Monday, February 06, 2012

Basic 3D scanning - finally simple...

...or   How I made this in about 20 minutes of work:

Yesterday one of my friends at Autodesk mentioned 123D Catch.  It's a free program they make, similar in some ways to Photosynth by Microsoft in that it analyzes photos you take of an object or place and stitches them together to get 3d spacial info.  In Photosynth the goal is to make panoramas (which can be used images for reflection maps or cheated hdri renders, btw).  With 123D Catch your photos are analyzed in the cloud and then you are emailed with a file that contains a 3d model generated from the images.

To test it out, I decided to take my Samurai Jack figurine and run it through, without tweaking any of the defaults, and this was the result.

This object probably makes for a good test because the large flat white areas are tricky to triangulate into 3d space.  My solution was to put pieces of masking tape  on the surface to give extra contour information.  From the moment I stepped outside to photograph it on my cellphone, until I was able to get the model into a 3D modeling program for tweaking, I did about 20 minutes of work (not including the cloud processing time, which was about 5 or 6 minutes.

I took about 40 pictures, all on my cellphone, walking around the model a few times.  After uploading them to their server through the application, a few minutes later I was emailed a file that contained:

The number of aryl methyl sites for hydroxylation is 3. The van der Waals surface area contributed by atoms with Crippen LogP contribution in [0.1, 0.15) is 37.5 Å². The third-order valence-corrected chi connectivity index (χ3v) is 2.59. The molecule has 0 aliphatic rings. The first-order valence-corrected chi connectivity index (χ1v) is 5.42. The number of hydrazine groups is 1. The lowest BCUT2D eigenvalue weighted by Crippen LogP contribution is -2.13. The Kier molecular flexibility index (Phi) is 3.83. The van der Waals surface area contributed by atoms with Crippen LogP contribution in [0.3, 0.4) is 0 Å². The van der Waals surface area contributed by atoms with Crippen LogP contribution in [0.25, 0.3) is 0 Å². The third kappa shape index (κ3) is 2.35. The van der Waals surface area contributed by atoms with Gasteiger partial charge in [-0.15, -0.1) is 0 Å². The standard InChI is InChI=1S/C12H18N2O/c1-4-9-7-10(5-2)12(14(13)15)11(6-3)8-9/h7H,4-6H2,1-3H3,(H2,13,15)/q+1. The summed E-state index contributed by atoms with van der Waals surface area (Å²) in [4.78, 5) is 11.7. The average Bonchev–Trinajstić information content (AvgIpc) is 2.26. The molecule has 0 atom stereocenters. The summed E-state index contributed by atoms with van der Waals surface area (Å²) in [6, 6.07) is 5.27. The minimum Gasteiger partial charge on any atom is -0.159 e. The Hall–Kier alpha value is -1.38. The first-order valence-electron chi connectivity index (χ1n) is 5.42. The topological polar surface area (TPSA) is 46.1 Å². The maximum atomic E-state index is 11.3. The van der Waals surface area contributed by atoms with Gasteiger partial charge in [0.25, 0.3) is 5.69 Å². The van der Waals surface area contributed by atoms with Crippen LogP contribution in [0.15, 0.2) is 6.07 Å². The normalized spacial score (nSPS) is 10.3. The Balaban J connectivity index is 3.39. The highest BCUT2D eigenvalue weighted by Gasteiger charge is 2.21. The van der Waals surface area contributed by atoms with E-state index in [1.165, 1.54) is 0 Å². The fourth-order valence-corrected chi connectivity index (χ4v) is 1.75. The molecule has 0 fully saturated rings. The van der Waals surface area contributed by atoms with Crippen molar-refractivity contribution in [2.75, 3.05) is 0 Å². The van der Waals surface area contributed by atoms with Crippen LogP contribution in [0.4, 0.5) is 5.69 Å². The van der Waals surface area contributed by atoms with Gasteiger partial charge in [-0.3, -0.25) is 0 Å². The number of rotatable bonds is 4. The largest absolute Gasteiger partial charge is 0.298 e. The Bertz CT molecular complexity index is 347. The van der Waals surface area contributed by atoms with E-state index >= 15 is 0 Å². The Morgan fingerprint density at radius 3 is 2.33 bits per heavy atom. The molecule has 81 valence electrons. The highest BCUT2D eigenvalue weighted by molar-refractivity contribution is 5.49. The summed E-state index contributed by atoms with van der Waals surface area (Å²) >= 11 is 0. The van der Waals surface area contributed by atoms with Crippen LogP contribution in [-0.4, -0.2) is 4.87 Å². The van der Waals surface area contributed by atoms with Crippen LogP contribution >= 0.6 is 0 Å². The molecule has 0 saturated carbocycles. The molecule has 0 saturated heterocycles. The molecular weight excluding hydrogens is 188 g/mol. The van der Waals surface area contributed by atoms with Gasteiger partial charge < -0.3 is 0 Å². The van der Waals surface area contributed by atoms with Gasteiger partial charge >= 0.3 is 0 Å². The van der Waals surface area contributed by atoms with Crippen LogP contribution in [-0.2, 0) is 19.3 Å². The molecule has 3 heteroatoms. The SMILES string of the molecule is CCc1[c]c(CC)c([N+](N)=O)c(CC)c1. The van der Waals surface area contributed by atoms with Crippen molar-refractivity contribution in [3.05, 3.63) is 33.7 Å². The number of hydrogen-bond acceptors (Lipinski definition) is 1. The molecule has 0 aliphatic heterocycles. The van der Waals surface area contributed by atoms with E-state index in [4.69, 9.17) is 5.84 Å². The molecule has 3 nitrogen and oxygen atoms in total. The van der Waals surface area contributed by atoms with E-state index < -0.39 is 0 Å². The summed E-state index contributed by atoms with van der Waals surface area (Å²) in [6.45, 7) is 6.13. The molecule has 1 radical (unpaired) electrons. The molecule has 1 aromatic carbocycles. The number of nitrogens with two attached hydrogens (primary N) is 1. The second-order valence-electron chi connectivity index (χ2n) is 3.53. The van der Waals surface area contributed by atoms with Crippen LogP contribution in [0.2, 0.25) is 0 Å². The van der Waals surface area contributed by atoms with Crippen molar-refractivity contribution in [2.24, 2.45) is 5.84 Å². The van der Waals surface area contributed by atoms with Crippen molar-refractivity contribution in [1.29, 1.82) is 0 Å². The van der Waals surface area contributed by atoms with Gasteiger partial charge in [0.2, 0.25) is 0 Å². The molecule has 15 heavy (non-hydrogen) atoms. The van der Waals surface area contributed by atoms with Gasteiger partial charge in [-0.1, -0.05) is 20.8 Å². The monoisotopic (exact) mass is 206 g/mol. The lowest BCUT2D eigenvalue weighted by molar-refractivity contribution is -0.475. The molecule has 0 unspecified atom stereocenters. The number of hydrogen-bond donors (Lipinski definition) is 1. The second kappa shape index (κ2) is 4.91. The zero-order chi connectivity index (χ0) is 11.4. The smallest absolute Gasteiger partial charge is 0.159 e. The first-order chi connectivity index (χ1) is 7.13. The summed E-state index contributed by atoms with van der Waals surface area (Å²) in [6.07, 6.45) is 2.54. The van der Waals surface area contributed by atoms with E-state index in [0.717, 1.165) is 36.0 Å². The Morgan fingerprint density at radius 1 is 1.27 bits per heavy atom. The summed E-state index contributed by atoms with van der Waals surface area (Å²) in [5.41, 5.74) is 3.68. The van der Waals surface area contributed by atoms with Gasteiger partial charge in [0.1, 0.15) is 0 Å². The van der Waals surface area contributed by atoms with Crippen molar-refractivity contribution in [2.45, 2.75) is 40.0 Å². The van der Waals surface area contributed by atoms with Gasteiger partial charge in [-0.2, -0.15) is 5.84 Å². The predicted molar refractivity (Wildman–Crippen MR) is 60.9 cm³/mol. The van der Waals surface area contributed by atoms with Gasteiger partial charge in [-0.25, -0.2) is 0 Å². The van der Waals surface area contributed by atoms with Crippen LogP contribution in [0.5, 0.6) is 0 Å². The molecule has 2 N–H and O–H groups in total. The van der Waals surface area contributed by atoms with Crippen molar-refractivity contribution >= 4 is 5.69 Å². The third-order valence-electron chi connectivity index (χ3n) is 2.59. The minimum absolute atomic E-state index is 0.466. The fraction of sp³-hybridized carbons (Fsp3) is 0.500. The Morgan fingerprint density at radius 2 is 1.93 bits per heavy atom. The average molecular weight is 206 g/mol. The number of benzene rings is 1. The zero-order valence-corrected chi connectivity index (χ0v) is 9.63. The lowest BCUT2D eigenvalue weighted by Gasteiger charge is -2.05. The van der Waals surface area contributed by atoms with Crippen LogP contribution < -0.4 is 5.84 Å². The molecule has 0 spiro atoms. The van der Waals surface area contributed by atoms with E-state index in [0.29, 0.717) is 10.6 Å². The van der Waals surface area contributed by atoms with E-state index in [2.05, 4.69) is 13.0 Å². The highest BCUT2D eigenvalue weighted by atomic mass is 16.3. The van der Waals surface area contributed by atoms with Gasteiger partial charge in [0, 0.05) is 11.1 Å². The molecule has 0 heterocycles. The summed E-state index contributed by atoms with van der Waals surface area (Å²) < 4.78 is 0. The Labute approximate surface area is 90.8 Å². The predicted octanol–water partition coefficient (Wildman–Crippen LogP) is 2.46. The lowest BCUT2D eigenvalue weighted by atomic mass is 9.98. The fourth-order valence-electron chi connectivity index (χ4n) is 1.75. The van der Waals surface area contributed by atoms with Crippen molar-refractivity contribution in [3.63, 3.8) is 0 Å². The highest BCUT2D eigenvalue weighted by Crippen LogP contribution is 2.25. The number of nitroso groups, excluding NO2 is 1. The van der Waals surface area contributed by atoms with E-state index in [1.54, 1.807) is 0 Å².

I tried to export the model to Maya, but oddly enough none of the formats that this Autodesk program exports seem compatible in Autodesk Maya, go figure.  Blender to the rescue!

Blender was able to read the .obj just fine, and load the texture map that exports with it.  And with its Zbrush-like sculpting tools, one could spend a few minutes polishing the surface and filling dents to bring back the details that are lost.  Remember that this is just a default processing.  There are settings in 123D that allow you to manually stitch by choosing consistent features among several images, which should create a better result, but I'm happy with what I got with such little effort.  If I had a maquette I wanted to digitize, I would definitely give this a shot.  Check out their learning tutorials.

Overall, I find this technology promising.  A year ago I tried to follow a few tutorials on hacking Photosynth to get a file that you could bring into MeshLab to skin the point clouds it generates.  It was a frustrating failed attempt.  My hope is that the next step is a 123D Catch iPhone app that allows you to shoot the photos and upload them all from the phone, so that you have a scanned 3d model waiting by the time you get to your desktop.  Pretty please, Autodesk?

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